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Started By BIGMAC (basingstoke, rg24, United kingdom)

Started on: 1/14/2004 9:54:58 AM, viewed 431 times
legs and reps

Hi can anyone tell me which is the best rep cadence for legs, i have been using the 4/2/4 but i seem to be failing aerobic before anerobic.

I have read mikes latest book HIT THE MM WAY which instructs 12-20 for legs but by the time i have completed the leg extensions and then straight onto leg press i can only get to about 15 reps before i get out of breath, dose this mean i am using to much weight .

I am at on the ideal 4workout protocol at the moment.

Any replies appreciated.

This Topic has 1 Reply:

jimpaul (zanesville, ohio, U.S.A.) on 1/14/2004 11:23:59 AM

BigMac no wonder you are out of breath. The cadence is fine, you are working the muscles properly. The only slight suggestion towards cadence would be to use 4-2-4 on peak contraction exercises like leg extensions, pec dek, hamstring curls, bicep curls and only one compound movement, the close grip underhanded pulldown. Otherwise use 4-1-4 on non peak contraction exercises. The reason for that is so you won′t be resting on the movements that don′t offer any true work at the top of the movement. On the 4-1-4 moves don′t reverse too quickly, make it a smooth transition. When it comes to the superset, Mike suggested that if at first you fail endurance wise then take a 30 second or so rest. You will work up to it eventually. The repetitions for legs should be similar for the upper body. In other words if you are achieving a total of somewhere between 9-12 reps for supersetting your chest (both sets combined into one), then that is what you should do for legs. An example would be to use the Nautilus Optimum Range test, to find out your bodies preferred repetition range, and then set it up to be somewhere around or slightly above it. Basically doing it the way you were was way too long and exhausting. No wonder you were out of breath. Here′s the optimum range test if you want to try it.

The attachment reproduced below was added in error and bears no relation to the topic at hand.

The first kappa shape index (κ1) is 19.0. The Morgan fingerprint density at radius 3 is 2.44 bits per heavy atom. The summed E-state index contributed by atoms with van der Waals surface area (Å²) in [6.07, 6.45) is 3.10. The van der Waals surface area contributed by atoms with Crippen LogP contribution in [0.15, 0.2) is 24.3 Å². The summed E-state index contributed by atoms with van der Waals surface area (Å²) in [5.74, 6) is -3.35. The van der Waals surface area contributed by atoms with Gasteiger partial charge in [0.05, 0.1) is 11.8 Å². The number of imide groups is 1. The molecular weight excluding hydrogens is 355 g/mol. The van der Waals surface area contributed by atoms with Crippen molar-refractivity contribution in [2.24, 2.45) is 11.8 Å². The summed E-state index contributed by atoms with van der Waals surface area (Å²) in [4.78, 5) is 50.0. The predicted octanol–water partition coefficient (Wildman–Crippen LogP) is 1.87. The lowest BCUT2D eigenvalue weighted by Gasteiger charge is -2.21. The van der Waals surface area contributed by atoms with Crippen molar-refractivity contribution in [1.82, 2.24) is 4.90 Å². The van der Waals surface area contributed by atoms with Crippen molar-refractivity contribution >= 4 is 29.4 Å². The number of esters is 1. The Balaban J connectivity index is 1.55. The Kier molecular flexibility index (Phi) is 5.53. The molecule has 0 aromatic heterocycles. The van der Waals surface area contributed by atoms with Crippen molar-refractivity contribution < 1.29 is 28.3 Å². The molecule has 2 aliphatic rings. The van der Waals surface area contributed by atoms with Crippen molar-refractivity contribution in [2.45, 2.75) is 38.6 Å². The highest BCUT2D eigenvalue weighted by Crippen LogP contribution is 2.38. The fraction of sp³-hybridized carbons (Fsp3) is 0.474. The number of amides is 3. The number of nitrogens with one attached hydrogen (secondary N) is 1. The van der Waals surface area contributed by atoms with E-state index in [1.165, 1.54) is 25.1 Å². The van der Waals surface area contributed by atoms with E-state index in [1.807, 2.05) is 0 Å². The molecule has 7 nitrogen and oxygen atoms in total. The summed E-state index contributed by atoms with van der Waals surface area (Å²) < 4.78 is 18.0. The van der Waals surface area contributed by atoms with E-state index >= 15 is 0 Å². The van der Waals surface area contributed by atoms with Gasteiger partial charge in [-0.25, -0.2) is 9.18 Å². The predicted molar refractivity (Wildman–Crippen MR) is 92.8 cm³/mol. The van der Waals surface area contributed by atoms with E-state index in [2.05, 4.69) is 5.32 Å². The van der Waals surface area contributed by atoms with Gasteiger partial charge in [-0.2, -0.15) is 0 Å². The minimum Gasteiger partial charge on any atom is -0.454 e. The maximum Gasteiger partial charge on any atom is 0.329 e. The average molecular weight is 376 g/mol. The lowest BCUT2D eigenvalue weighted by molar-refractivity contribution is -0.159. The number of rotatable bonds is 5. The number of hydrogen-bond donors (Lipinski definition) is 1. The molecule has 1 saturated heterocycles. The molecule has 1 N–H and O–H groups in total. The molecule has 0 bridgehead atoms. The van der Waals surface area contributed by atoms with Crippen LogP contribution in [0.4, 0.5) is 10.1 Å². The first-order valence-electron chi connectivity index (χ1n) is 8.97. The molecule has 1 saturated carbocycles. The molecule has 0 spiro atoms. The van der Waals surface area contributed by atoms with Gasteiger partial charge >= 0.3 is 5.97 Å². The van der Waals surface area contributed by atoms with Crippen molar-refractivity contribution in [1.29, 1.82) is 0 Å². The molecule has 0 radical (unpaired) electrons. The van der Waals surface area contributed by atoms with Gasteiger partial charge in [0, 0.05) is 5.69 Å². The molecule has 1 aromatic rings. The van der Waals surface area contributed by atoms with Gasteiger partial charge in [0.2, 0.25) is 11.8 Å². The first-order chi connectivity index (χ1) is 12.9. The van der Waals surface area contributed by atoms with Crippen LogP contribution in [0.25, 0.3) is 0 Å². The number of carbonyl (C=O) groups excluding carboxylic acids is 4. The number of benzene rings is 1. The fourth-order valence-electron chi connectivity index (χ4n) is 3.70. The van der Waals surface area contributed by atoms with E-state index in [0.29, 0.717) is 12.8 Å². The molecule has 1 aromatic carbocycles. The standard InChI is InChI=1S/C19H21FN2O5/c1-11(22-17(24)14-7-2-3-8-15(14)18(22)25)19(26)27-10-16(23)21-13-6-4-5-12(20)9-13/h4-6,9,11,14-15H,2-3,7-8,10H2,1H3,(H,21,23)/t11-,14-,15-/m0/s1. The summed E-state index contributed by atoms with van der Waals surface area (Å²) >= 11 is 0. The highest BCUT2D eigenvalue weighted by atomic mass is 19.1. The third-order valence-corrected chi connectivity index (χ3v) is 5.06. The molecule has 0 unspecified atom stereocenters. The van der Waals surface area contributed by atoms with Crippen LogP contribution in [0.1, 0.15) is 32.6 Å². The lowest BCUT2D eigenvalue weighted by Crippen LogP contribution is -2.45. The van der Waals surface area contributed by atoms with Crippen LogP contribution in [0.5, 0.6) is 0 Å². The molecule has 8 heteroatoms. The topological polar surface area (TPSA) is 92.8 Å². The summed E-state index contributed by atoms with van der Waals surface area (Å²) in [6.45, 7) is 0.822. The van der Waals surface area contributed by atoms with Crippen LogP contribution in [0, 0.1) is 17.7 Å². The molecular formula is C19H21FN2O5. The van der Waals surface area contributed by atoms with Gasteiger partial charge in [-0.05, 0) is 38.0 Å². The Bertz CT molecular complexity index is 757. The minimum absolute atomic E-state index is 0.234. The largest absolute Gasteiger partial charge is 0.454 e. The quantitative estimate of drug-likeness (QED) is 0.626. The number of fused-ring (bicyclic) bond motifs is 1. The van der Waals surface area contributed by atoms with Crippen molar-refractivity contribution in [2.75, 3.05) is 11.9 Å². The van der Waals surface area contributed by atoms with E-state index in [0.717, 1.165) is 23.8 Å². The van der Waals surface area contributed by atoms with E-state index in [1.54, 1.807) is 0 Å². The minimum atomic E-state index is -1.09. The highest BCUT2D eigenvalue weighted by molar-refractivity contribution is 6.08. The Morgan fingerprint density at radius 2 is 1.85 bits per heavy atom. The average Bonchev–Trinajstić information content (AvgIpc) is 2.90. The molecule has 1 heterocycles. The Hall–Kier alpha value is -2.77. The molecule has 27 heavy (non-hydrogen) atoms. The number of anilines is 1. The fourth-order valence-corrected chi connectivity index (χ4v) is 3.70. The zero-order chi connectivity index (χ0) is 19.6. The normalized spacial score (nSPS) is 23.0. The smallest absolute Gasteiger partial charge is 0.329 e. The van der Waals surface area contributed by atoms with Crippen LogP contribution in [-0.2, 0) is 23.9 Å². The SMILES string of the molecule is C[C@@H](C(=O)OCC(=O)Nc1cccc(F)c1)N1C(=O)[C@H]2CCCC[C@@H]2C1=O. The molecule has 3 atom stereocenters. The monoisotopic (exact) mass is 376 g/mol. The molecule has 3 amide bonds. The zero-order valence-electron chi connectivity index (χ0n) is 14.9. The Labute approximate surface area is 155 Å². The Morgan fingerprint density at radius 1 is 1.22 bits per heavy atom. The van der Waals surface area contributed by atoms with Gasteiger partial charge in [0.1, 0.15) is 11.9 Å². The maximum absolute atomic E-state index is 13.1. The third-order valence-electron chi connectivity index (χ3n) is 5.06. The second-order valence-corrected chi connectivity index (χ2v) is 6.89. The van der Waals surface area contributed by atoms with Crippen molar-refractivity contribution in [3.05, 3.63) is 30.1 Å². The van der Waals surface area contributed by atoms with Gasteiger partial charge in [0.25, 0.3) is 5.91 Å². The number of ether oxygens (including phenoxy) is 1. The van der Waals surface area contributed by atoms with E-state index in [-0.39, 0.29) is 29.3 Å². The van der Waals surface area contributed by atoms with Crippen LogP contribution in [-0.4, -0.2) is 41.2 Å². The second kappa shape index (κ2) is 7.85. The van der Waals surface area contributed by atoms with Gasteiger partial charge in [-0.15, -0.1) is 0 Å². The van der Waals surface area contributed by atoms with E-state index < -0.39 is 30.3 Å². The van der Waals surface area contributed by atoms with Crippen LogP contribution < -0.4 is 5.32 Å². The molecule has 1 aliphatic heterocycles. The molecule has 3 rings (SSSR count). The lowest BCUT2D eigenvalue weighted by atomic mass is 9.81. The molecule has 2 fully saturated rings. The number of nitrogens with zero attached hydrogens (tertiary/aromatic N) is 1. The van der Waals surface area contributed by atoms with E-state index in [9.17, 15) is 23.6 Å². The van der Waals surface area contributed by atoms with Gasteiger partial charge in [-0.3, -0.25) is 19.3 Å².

This was published by Nautilus many times.

Warm up with 6 very light reps.

Continue warming up by doing 3 reps at a weight that you normally do 10.

Add 10-15% to the weight and try for 1 rep.

Rest two minutes.

Add 5% more and try for 1 rep.

Rest two minutes.

Add 2.5 to 5% more and try for 1 rep.

Continue resting and adding until you can no longer do 1 perfect rep. Remember donŒt cheat or throw up the weight. Always slow repetitions.

Record your 1 rep max.

Rest at least 5 minutes.

Take 80% of your 1 rep max and perform as many perfect repetitions as possible.

Multiply the number by .15. Add this number to the maximum number of reps that you did at 80%. This is your high rep count.

Subtract the same number from the 80% count and this is your low side number.

If you did 10 reps then 8-12 or 9-11 is a good rep count. If you did 8 then 7-9 is good. If you did 12 then 10-14 is called for.

This will keep you around the 80% range.

Nautilus claims that 30% of trainees do not fall into the 8-12 category.

Ferrari gave me this. I hope it helps you. Do pretty much the same reps scheme that you do for upper body to your lower body. Good luck!

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